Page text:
The team, led by Tajdarul Syed of the Indian School of Mines, Dhanbad, India, and formerly with the University of California, Irvine, used NASA and other world-scale satellite observations to track total water volume flowing from the continents into the ocean each month. They found 18 percent more water fed into the world's ocean from rivers and melting polar ice sheets in 2006 than in 1994. The average annual rise was 1.5 percent.
"That might not sound like much – 1.5 percent a year – but after a few decades, it's huge," said Jay Famiglietti, UC Irvine Earth system science professor and principal investigator on the study, published this week in the Proceedings of the National Academy of Sciences. He noted that while freshwater is essential to humans and ecosystems, the rain is falling in all the wrong places, for all the wrong reasons.
"In general, more water is good," Famiglietti said. "But here's the problem: Not everybody is getting more rainfall, and those who are may not need it. What we're seeing is exactly what the Intergovernmental Panel on Climate Change predicted – that precipitation is increasing in the tropics and the Arctic Circle with heavier, more punishing storms. Meanwhile, hundreds of millions of people live in semiarid regions, and those are drying up."
Famiglietti said the evaporation and precipitation cycle taught in grade school is accelerating dangerously because of higher temperatures fueled by greenhouse gases. Hotter weather above the ocean causes freshwater to evaporate faster, which leads to thicker clouds unleashing more powerful storms over land. The resulting rainfall then travels via rivers to the sea in ever-larger amounts, and the cycle begins again.
"Many scientists and models have suggested that if the water cycle is intensifying because of climate change, then we should be seeing increasing river flow. Unfortunately, there is no global discharge measurement network, so we have not been able to tell," wrote Famiglietti and Syed.
Satellite records of sea-level rise, precipitation and evaporation were used to create a unique 13-year record – the longest and first of its kind. The trends the researchers found were all the same: increased evaporation from the ocean that led to increased precipitation on land and more flow back into the ocean.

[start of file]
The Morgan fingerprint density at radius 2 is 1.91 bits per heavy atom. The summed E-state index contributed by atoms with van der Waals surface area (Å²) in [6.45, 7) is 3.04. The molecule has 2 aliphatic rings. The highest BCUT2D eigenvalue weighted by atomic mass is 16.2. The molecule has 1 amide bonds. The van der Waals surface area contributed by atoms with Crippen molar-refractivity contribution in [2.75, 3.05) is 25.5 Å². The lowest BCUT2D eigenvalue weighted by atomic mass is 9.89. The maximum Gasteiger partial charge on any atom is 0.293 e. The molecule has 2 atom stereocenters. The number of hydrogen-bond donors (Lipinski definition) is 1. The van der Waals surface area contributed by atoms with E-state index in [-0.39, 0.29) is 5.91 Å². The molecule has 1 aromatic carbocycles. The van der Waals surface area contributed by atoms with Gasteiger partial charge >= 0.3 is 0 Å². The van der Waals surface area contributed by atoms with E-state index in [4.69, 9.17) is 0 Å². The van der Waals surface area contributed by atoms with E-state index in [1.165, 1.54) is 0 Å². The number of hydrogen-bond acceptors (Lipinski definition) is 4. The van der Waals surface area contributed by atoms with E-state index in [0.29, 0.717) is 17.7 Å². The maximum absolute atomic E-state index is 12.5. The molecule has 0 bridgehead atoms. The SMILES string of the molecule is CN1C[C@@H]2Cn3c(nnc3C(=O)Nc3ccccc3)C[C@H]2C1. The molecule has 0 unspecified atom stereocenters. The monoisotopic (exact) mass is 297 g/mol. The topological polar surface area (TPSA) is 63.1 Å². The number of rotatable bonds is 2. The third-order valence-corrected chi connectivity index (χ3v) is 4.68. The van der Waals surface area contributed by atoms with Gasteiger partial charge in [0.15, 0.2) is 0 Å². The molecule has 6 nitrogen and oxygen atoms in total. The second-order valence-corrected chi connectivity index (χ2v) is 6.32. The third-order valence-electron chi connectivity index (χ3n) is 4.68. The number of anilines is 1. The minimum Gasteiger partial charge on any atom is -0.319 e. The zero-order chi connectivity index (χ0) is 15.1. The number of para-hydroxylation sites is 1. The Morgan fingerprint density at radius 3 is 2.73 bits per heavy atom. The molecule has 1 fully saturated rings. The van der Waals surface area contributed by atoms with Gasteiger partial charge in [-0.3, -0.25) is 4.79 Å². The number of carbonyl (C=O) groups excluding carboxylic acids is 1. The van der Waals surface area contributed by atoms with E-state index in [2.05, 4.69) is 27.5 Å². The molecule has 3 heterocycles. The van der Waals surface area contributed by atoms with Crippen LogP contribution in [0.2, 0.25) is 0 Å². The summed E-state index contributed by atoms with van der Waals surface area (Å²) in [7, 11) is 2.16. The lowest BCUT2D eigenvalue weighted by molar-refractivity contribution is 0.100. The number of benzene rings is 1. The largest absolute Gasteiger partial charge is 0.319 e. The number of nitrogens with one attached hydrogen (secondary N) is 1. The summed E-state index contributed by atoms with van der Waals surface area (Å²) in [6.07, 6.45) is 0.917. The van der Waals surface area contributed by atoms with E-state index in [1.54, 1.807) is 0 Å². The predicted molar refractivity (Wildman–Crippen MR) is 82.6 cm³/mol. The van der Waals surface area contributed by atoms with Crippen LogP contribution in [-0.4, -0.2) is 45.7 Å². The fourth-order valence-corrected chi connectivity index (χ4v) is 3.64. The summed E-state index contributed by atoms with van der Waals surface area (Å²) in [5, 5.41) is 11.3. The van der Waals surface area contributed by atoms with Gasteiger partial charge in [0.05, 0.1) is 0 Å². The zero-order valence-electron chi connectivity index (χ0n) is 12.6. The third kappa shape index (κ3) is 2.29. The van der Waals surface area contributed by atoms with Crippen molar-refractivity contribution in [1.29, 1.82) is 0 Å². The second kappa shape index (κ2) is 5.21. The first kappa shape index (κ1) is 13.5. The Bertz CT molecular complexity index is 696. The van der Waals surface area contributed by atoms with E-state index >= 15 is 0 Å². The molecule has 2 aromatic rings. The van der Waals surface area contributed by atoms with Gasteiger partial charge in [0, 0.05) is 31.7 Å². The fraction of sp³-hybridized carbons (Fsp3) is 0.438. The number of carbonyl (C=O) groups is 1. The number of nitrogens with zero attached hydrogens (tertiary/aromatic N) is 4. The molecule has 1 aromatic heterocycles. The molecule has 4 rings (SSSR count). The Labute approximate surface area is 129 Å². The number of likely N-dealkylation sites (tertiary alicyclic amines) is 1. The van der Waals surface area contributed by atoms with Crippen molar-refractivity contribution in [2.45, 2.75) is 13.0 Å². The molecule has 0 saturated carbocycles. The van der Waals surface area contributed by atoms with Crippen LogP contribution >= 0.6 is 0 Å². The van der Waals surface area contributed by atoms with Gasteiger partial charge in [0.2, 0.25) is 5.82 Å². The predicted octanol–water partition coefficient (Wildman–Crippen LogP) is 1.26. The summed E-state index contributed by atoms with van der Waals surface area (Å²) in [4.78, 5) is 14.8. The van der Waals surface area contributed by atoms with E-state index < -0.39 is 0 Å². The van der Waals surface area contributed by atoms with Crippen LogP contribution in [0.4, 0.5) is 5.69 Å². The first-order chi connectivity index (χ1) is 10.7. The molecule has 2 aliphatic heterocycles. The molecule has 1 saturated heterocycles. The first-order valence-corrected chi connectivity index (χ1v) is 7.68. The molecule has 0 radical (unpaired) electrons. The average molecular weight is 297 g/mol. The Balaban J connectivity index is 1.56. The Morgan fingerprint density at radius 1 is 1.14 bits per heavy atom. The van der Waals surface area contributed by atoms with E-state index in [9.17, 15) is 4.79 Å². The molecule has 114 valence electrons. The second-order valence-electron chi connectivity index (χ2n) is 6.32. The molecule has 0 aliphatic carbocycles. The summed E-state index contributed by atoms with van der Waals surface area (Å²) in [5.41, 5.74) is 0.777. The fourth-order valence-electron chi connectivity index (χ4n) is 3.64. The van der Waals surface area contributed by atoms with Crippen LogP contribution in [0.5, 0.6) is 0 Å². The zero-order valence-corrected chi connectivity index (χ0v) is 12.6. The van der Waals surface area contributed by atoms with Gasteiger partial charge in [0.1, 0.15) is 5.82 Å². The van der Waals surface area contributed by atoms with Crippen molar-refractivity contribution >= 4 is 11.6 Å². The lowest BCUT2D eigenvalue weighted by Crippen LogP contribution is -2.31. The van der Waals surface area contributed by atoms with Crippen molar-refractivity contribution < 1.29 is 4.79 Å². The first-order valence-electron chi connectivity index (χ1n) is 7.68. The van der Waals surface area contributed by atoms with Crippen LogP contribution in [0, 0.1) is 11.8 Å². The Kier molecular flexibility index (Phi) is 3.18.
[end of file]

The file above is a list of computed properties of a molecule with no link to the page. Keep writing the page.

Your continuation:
Among the NASA data used in the ongoing study are measurements from the NASA/European Topex/Poseidon and Jason-1 satellite altimeters and the NASA/German Aerospace Center Gravity Recovery and Climate Experiment (GRACE) satellites. The study is funded by NASA and Earth system science fellowships.
"As we turn up the thermostat on planet Earth, it's not just higher temperatures we have to think about," said co-author Josh Willis of NASA's Jet Propulsion Laboratory, Pasadena, Calif. "Long-term changes in rainfall will be a part of climate change too. What we've shown here is that we now have the tools to see global climate change as it occurs – not just the warming, but changes in the hydrological cycle as well."
The researchers cautioned that although they had analyzed more than a decade of data, it was still a relatively short time frame. Natural ups and downs that appear in climate data make detecting long-term trends challenging. Further study is needed, they said, and is underway.
Other authors of the study include Don Chambers of the University of South Florida, Tampa, Fla.; and Kyle Hilburn of Remote Sensing Systems, Santa Rosa, Calif.